MIGA Helps FirstRand Free Up Reserves and Bolster Lending During COVID-19
During a financial crisis, capital is key, and the current pandemic is no exception.
When COVID-19 hit, many businesses had trouble getting the credit they need to operate. Small companies in small countries suffered most as banks pulled back on lending, fearing that quarantines and lockdowns would lead to defaults, diminishing their capital.
Early on, the World Bank Group and other international organizations took steps to bolster banking reserves and restore liquidity. The Multilateral Investment Guarantee Agency (MIGA), the insurance arm of the World Bank Group, has played a key role in that effort by guaranteeing loans from large investors and lenders to smaller institutions around the world.
Few economies are more vulnerable to shocks like COVID-19 than those in Africa, where capital markets aren’t as robust, and emergency lending is scarcer. MIGA is helping African businesses and consumers get through the pandemic by working with one of the largest financial services groups on the continent: FirstRand. The South African company operates in nine other Sub-Saharan countries: Botswana, Eswatini, Ghana, Lesotho, Mozambique, Nigeria, Zambia, Tanzania, and Namibia.
Doing business across borders puts firms like FirstRand into a complex regulatory environment. Like all banks, FirstRand’s subsidiaries in the rest of Africa are required to maintain a certain percentage of customer deposits on reserve at the nations’ central banks. But, by international standards, those deposits are considered to be at risk because of the chance, albeit slim, that one of the central banks can’t or won’t return the capital when the bank requests it.
Enter MIGA. The agency is an expert at “capital optimization”. In plain terms, that means freeing up cash to sustain FirstRand’s subsidiaries in its countries of operations. MIGA does that by insuring the deposits that a bank holds in Nigeria, say, against expropriation, or failure to return them for any other reason.
In FirstRand’s case, MIGA agreed to guarantee up to $256.3 million of reserves held by FirstRand in seven countries outside its base in South Africa for as long as 15 years. The MIGA guarantee means that the reserves are de-risked in the eyes of international regulators, so FirstRand can sustain its operations in Sub-Saharan Africa.
“This MIGA tool was timely for them, especially in these crisis times,” says Annabelle Libeau, an investment guarantee officer at MIGA.
The pandemic has plunged Sub-Saharan Africa into its first recession in 25 years, according to the World Bank, with the region’s economy expected to contract by as much as 5 percent this year after growing 2.4 percent in 2019. COVID-19 could push up to 40 million people in Sub-Saharan Africa into extreme poverty, the World Bank says.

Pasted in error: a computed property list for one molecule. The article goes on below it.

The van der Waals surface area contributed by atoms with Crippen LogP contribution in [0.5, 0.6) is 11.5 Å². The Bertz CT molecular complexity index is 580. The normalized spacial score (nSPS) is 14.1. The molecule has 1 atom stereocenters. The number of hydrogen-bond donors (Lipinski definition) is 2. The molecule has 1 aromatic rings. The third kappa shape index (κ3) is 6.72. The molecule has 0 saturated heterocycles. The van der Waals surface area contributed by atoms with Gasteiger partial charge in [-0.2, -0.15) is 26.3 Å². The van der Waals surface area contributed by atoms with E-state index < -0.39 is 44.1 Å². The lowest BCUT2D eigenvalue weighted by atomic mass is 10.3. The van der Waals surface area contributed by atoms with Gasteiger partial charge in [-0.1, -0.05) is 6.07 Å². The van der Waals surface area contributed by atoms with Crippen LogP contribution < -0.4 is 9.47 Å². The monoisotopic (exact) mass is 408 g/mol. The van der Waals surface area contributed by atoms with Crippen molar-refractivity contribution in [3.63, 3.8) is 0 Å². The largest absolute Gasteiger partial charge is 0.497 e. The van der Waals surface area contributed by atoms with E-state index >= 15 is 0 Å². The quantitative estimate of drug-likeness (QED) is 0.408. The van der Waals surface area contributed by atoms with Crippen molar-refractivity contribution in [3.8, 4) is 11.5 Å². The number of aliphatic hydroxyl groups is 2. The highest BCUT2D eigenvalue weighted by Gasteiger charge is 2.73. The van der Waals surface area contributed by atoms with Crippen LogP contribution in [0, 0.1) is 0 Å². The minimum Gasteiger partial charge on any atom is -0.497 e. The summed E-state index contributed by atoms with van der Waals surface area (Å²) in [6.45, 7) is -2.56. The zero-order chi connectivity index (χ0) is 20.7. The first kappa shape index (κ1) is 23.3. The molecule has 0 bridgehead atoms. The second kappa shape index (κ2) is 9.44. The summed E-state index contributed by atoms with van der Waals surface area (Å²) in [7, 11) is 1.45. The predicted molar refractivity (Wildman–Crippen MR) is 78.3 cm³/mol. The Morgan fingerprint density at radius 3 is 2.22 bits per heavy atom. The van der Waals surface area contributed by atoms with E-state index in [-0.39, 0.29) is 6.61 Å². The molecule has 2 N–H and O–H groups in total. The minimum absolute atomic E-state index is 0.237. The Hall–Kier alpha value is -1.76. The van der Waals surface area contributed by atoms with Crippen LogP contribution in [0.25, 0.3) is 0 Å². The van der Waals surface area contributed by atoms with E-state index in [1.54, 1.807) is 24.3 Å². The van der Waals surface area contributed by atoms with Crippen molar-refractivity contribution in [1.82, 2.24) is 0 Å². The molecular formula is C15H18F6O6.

“Economic and social impacts are immense, costing the region between $37 billion and $79 billion in estimated output losses in 2020,” the World Bank said, “reducing agricultural productivity, weakening supply chains, increasing trade tensions, limiting job prospects, and exacerbating political and regulatory uncertainty.”
Compared with other parts of the world, African nations have managed COVID-19 well. As of late November, the continent has recorded 2.2 million cases and 52,000 deaths, compared with 63 million cases and 1.5 million deaths for the world as a whole, giving the continent a far lower infection rate and many fewer deaths per capita. Some experts say Africa’s experience with Ebola made countries there better prepared for the pandemic. Others say it’s because Africa’s population is younger and less vulnerable.
Even so, the continent’s economy has suffered because of lockdowns put in place to prevent the virus’s spread. Worse yet, developed economies like those in Europe and North America aren’t importing as many raw materials from Africa, hurting prices for commodities like oil. Tourism has also declined as visitors from wealthier regions stay home.
Even before COVID-19, many international banks were exiting Sub-Saharan Africa because of challenging regulations and economic uncertainty. FirstRand has remained in the market, and executives there have said that the MIGA guarantees will help them weather the pandemic and continue lending to the relevant economies.
The FirstRand subsidiaries backed by MIGA are: First National Bank of Botswana; First National Bank of Eswatini, First National Bank Ghana, First National Bank of Lesotho, FNB Moçambique, S.A., Rand Merchant Bank Nigeria, and First National Bank Zambia.
Working with MIGA, those seven banks and all of their customers will have more access to cash, a crucial commodity, in these challenging times.